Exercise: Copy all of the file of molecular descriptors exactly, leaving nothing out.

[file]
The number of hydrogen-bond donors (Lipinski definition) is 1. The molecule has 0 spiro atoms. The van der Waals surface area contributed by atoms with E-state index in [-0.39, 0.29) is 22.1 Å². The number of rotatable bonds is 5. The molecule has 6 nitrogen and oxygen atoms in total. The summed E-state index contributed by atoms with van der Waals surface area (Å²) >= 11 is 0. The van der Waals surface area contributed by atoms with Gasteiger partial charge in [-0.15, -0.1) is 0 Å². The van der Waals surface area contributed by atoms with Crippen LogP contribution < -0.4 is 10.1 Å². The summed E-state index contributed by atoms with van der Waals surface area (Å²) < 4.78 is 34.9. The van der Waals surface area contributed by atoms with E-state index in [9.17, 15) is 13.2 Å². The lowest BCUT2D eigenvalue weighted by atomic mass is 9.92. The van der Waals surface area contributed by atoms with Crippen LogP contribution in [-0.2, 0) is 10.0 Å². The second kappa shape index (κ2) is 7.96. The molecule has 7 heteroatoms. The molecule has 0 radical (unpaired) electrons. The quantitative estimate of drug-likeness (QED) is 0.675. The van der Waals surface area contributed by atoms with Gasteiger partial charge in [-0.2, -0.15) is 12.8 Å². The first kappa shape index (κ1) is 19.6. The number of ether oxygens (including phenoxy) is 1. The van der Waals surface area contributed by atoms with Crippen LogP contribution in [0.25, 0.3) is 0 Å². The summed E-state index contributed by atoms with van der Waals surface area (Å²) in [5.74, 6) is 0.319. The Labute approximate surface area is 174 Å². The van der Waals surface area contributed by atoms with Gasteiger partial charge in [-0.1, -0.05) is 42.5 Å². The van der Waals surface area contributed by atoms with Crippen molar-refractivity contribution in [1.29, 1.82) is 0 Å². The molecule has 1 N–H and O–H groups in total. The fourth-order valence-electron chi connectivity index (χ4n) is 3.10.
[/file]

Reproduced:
The number of hydrogen-bond donors (Lipinski definition) is 1. The molecule has 0 spiro atoms. The van der Waals surface area contributed by atoms with E-state index in [-0.39, 0.29) is 22.1 Å². The number of rotatable bonds is 5. The molecule has 6 nitrogen and oxygen atoms in total. The summed E-state index contributed by atoms with van der Waals surface area (Å²) >= 11 is 0. The van der Waals surface area contributed by atoms with Gasteiger partial charge in [-0.15, -0.1) is 0 Å². The van der Waals surface area contributed by atoms with Crippen LogP contribution < -0.4 is 10.1 Å². The summed E-state index contributed by atoms with van der Waals surface area (Å²) < 4.78 is 34.9. The van der Waals surface area contributed by atoms with E-state index in [9.17, 15) is 13.2 Å². The lowest BCUT2D eigenvalue weighted by atomic mass is 9.92. The van der Waals surface area contributed by atoms with Crippen LogP contribution in [-0.2, 0) is 10.0 Å². The second kappa shape index (κ2) is 7.96. The molecule has 7 heteroatoms. The molecule has 0 radical (unpaired) electrons. The quantitative estimate of drug-likeness (QED) is 0.675. The van der Waals surface area contributed by atoms with Gasteiger partial charge in [-0.2, -0.15) is 12.8 Å². The first kappa shape index (κ1) is 19.6. The number of ether oxygens (including phenoxy) is 1. The van der Waals surface area contributed by atoms with Crippen LogP contribution in [0.25, 0.3) is 0 Å². The summed E-state index contributed by atoms with van der Waals surface area (Å²) in [5.74, 6) is 0.319. The Labute approximate surface area is 174 Å². The van der Waals surface area contributed by atoms with Gasteiger partial charge in [-0.1, -0.05) is 42.5 Å². The van der Waals surface area contributed by atoms with Crippen molar-refractivity contribution in [1.29, 1.82) is 0 Å². The molecule has 1 N–H and O–H groups in total. The fourth-order valence-electron chi connectivity index (χ4n) is 3.10.